The US’ transatlantic leadership is largely conditional on the climate of relations between Europe and Russia in general and between Germany and Russia in particular. Washington is acutely conscious that Nord Stream 2 can provide the underpinning for a stable, predictable relationship between Europe and Russia, which would go against the grain of the Trump administration’s projection of Russia as a revisionist power that the US is determined to counter. In sum, Washington apprehends that if Nord Stream 2 is completed, it will come as a severe blow to transatlantic relations, although on the face of it, the US has been arguing that the project runs counter to the Western sanctions imposed on Russia following its annexation of Crimea.
Actually, this argument is sheer sophistry, since Europe’s dependence on Russian energy supplies is a legacy inherited from the days of the Soviet Union. Moscow is a stakeholder in preserving its reputation as a stable, reliable supplier of energy to Europe at competitive prices. The crux of the matter is that the European consumer prefers the cheaper Russian gas to the expensive LNG exports from the US.
Meanwhile, the Ukraine crisis alerted Russia to the geopolitical reality that it could be vulnerable to US pressure politically, which in turn prompted its energy pivot to China. Gazprom aims to become China’s top gas exporter by 2035. When the Power of Siberia pipeline (under construction in Eastern Siberia to transport gas to Far East countries) becomes active later this year, it will deliver 38 billion cubic metres of natural gas annually to China, which will make China Russia’s second-largest gas customer after Germany.
However, paradoxically, Russia’s gas exports to Europe are only increasing in recent years. In 2018, Gazprom’s gas sales to Europe and its share of Europe’s gas market reached record highs. This trend can only continue as the Nord Stream 2 and Turk Stream pipelines, which will become active shortly this year, will deliver an additional 86.5 billion cubic meters annually to Europe.
Simply put, Europe’s addiction to Russian gas remains a fact of life and with the continent’s own gas production on the decline, Europe needs to import much bigger volumes of gas and lots of it is going to come from Russia.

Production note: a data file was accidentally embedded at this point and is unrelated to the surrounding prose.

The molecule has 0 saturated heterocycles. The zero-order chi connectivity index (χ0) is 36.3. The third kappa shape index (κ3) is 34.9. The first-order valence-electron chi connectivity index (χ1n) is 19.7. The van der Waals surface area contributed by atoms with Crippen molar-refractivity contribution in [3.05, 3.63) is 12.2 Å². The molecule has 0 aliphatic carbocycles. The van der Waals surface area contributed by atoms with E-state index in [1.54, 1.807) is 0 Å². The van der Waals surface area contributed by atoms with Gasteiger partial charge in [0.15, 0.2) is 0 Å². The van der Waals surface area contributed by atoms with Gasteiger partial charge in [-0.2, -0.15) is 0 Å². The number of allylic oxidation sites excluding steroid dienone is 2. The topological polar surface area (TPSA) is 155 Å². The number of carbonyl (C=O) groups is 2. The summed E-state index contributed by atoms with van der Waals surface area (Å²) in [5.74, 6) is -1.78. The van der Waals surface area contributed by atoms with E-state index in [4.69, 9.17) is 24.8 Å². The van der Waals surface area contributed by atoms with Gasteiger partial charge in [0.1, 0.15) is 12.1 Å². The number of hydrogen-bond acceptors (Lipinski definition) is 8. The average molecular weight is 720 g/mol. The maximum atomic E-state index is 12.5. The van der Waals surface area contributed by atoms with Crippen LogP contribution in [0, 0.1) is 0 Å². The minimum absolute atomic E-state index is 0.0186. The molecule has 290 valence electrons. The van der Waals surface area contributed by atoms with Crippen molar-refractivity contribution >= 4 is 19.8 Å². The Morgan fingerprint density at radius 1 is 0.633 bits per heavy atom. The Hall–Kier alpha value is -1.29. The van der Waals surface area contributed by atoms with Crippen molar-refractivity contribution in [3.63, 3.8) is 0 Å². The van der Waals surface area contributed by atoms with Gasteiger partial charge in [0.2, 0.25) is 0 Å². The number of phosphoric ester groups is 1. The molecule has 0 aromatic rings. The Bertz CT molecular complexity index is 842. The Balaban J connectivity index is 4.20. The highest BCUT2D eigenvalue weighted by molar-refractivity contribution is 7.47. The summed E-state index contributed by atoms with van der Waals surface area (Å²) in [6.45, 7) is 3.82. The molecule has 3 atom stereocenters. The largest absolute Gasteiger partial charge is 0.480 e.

The amazing part has been the dogged resistance by Germany to the US pressure tactic to abandon Nord Stream 2. The US even threatened to sanction German companies; US Congress passed resolutions calling for an end to construction of the pipeline. Germany’s manufacturing economy is dependent on imports for 98% of its oil and 92% of its gas supply, and cheap gas is the lifeblood of its export-based economy.
But then, there could be more to it politically than meets the eye. Can it be a coincidence that Germany is also resisting US pressure to shut out Chinese tech giant Huawei from its 5G networks? Like with Nord Stream 2, Washington advanced the same argument apropos Huawei — national security concerns. But Germany snubbed the calls from the US.
The Economist magazine wrote some months ago that the “The Atlantic Ocean is starting to look awfully wide. To Europeans the United States appears ever more remote.” To be sure, the coming into fruition of Nord Stream 2 is yet another sign that the transatlantic relationship currently faces significant challenges. The US-European policy divisions have emerged on a wide range of regional and global issues. Although US and European policies toward Russia remain broadly aligned, Nord Stream 2 turned out to be a key US-European friction point.